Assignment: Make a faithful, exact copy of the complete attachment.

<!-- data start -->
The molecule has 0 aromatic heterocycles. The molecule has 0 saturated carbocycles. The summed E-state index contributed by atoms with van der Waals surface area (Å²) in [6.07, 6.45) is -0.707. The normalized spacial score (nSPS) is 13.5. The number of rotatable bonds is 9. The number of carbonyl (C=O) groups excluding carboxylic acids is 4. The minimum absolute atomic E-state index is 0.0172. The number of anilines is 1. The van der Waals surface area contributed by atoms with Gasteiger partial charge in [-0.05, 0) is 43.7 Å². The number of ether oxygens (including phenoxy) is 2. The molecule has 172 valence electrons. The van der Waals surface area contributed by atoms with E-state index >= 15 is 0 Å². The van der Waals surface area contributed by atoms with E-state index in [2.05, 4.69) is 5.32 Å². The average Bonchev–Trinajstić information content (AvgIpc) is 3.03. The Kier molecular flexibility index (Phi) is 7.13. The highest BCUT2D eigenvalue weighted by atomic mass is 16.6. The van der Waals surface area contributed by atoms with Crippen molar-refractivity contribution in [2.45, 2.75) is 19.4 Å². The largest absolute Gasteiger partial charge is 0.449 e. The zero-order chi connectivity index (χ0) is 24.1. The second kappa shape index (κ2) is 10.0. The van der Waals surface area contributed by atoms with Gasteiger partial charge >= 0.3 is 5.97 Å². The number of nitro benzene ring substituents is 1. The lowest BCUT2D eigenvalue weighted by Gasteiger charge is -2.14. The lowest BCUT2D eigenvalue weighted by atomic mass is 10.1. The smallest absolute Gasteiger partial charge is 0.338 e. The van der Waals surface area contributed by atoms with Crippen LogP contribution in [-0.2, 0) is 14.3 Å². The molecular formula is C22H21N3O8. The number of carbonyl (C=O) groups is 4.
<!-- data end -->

The molecule has 0 aromatic heterocycles. The molecule has 0 saturated carbocycles. The summed E-state index contributed by atoms with van der Waals surface area (Å²) in [6.07, 6.45) is -0.707. The normalized spacial score (nSPS) is 13.5. The number of rotatable bonds is 9. The number of carbonyl (C=O) groups excluding carboxylic acids is 4. The minimum absolute atomic E-state index is 0.0172. The number of anilines is 1. The van der Waals surface area contributed by atoms with Gasteiger partial charge in [-0.05, 0) is 43.7 Å². The number of ether oxygens (including phenoxy) is 2. The molecule has 172 valence electrons. The van der Waals surface area contributed by atoms with E-state index >= 15 is 0 Å². The van der Waals surface area contributed by atoms with E-state index in [2.05, 4.69) is 5.32 Å². The average Bonchev–Trinajstić information content (AvgIpc) is 3.03. The Kier molecular flexibility index (Phi) is 7.13. The highest BCUT2D eigenvalue weighted by atomic mass is 16.6. The van der Waals surface area contributed by atoms with Crippen molar-refractivity contribution in [2.45, 2.75) is 19.4 Å². The largest absolute Gasteiger partial charge is 0.449 e. The zero-order chi connectivity index (χ0) is 24.1. The second kappa shape index (κ2) is 10.0. The van der Waals surface area contributed by atoms with Gasteiger partial charge >= 0.3 is 5.97 Å². The number of nitro benzene ring substituents is 1. The lowest BCUT2D eigenvalue weighted by Gasteiger charge is -2.14. The lowest BCUT2D eigenvalue weighted by atomic mass is 10.1. The smallest absolute Gasteiger partial charge is 0.338 e. The van der Waals surface area contributed by atoms with Crippen LogP contribution in [-0.2, 0) is 14.3 Å². The molecular formula is C22H21N3O8. The number of carbonyl (C=O) groups is 4.